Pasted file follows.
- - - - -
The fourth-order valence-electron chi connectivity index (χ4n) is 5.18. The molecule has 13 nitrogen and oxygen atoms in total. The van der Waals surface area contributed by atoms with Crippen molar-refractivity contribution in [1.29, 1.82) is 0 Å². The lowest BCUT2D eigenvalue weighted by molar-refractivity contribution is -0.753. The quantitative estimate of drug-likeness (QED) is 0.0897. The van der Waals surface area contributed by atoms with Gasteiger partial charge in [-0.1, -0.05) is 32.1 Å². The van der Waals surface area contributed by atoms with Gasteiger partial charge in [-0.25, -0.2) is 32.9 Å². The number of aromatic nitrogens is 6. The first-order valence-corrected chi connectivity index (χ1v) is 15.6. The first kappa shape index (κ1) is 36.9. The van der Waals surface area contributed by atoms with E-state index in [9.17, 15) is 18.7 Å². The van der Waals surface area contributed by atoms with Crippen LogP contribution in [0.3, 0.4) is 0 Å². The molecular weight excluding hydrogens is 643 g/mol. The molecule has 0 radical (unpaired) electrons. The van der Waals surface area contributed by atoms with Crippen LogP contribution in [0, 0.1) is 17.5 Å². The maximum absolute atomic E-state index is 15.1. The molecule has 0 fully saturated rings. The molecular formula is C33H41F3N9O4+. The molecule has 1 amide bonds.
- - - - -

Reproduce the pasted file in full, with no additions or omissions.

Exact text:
The fourth-order valence-electron chi connectivity index (χ4n) is 5.18. The molecule has 13 nitrogen and oxygen atoms in total. The van der Waals surface area contributed by atoms with Crippen molar-refractivity contribution in [1.29, 1.82) is 0 Å². The lowest BCUT2D eigenvalue weighted by molar-refractivity contribution is -0.753. The quantitative estimate of drug-likeness (QED) is 0.0897. The van der Waals surface area contributed by atoms with Gasteiger partial charge in [-0.1, -0.05) is 32.1 Å². The van der Waals surface area contributed by atoms with Gasteiger partial charge in [-0.25, -0.2) is 32.9 Å². The number of aromatic nitrogens is 6. The first-order valence-corrected chi connectivity index (χ1v) is 15.6. The first kappa shape index (κ1) is 36.9. The van der Waals surface area contributed by atoms with E-state index in [9.17, 15) is 18.7 Å². The van der Waals surface area contributed by atoms with Crippen LogP contribution in [0.3, 0.4) is 0 Å². The molecular weight excluding hydrogens is 643 g/mol. The molecule has 0 radical (unpaired) electrons. The van der Waals surface area contributed by atoms with Crippen LogP contribution in [0, 0.1) is 17.5 Å². The maximum absolute atomic E-state index is 15.1. The molecule has 0 fully saturated rings. The molecular formula is C33H41F3N9O4+. The molecule has 1 amide bonds.